Understanding the tribeCollaborative research
Neotribalism is a sociological concept that postulates that human beings have evolved to live in tribal society, as opposed to mass society, and thus will naturally form social networks constituting new tribes. – Wikipedia
This notion of the neotribe originated from French socialist, Michel Maffesoli. In his book, The Time of the Tribes, translated from Le Temps des Tribes. the Forward describes a context for his idea.
Between the time one might leave one’s family or intimates in the morning and the time when one returns, each person enters into a series of group situations each of which has some degree of self-consciousness. (1996)
Maffesoli distinguishes the differences between anthropological tribes and our contemporary social life. The contemporary social life is “marked by membership of overlapping groups in which the roles one plays become sources of identity which, like masks, provide temporary ‘identifications’.”
What he says here is that when we play different roles in different tribes, we essentially take on a different identity each time acting in the way that a person with their role acts. We are living in a time when the mass has become Little Masses.
In an earlier essay by Maffesoli, Jeux De Masques: Postmodern Tribalism, he identifies “tribes” with the development of micro-groups. The masses no longer constitute as “a group that has been formed through a common concept of identity”(1988) and this becomes the tension when characterizing sociality. This is due to the fact that when a person acts their role, their individuality comes into question and possibly reduced by the actual persona of the function for this role. This relates back to the metaphor of a mask later mentioned in his The Time of the Tribes.
I think social groups and groups of common people have actually existed for as long as humans have existed. We naturally gravitate towards people who are alike or discuss similar things. Once we associate with certain groups, we also associate with the characteristics of the people in that group. The only difference in postmodernity is that we associate with multiple tribes. Maffesoli writes, “the tribes that crystallize within them are not stable: the people comprising the tribes are able to move from one tribe to another.” I could go even further to say that we belong to many tribes carrying different personas.
He goes into the detail of a society shifting from the culturalization of nature to the naturalization of culture which allows us to study the changes in our society. One observation is that the progressive western model has been globalized and orientalization of the world has begun. Ongoing studies show that new attitudes are seeping into the whole social fabric in various forms as well as the combination of ideologies. These new attitudes pervade the many little tribes. Using examples of the eastern influence in Maffesoli’s subject of mass-tribe dialectic, he writes, “This swarming, this seething of culture, results in an unsettling of our individualist and individualizing modes of thought.” The relationship one has with their surrounding is crucial in the behaviour that they partake. Maffesoli uses examples of Japanese trends expressing uniformity and conformity, pointing out that such groups have parameters on sex, appearance, fashion, and even ideology. In the most extreme, “one is participating in the replacement of a rationalized society by a bascially empathetic sociality.”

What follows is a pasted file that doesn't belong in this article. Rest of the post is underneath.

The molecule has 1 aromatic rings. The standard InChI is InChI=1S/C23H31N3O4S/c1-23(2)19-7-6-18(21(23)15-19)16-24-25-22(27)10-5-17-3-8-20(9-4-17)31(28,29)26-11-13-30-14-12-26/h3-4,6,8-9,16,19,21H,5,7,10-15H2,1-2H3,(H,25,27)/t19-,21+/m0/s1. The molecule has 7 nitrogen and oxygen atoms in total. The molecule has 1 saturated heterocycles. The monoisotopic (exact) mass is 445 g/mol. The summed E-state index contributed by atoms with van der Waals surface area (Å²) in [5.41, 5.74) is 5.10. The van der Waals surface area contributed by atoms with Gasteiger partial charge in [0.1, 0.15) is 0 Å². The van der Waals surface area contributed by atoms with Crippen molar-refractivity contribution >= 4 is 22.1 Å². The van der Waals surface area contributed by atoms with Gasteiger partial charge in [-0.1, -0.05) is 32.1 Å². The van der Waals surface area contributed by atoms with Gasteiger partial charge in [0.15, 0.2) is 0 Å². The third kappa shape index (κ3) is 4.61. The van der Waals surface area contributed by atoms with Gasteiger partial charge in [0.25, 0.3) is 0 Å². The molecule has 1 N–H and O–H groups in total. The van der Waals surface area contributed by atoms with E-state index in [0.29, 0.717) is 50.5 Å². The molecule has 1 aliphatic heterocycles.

Collaboration is about empathy towards a community. It’s a sense of the swarm and togetherness. But I also think it’s as much about that as it is about exclusion. As a tribe it has built systems and structures, and for most tribes, people who may not believe or conform could end up being excluded. The vast amount of changes within these communities based on emotion are characterized as ephemeral by Maffesoli.
The “raison d’etre” of the neotribe, according to Maffesoli “refuses to be identified with specific political endeavors, does not conform to any single definite structure.” It only has a goal of the collective interest. I suggest that extreme groups such as cults demonstrate the most obvious form of inconformity and anti-structuralism. The mass population being a part of media culture and social media as a cult is similar.
Maffesoli specifies the dynamics in which symbolic meaning is created:
In the solitude inherent in all urban areas, the icon is a familiar image that acts as a point of reference and becomes a part of daily life. It is the center of a complex symbolic and concrete order in which everyone has a role to play within the framework of a global stage.”
The icon symbolizing meaning and the media, similar to cults utilizes this to target its audiences. The connotation of territory remains in every tribe formation. Maffesoli’s point in this essay is that a society based on dynamics such as space, body, and feelings “risks seeing its essential values reversed.”
In this unit, we are to find a tribe and research through various methods in order to understand them. So it would be interesting to work with a group that I am completely new to, and learn about their way of life. We often have to do this in design as we are designing for others unlike ourselves.
A few tribes I have been thinking about:
Ecovillages, dance collaborations, Mars One, travel groups, and others who I’ve already been working with but not necessarily collaborated with on a project.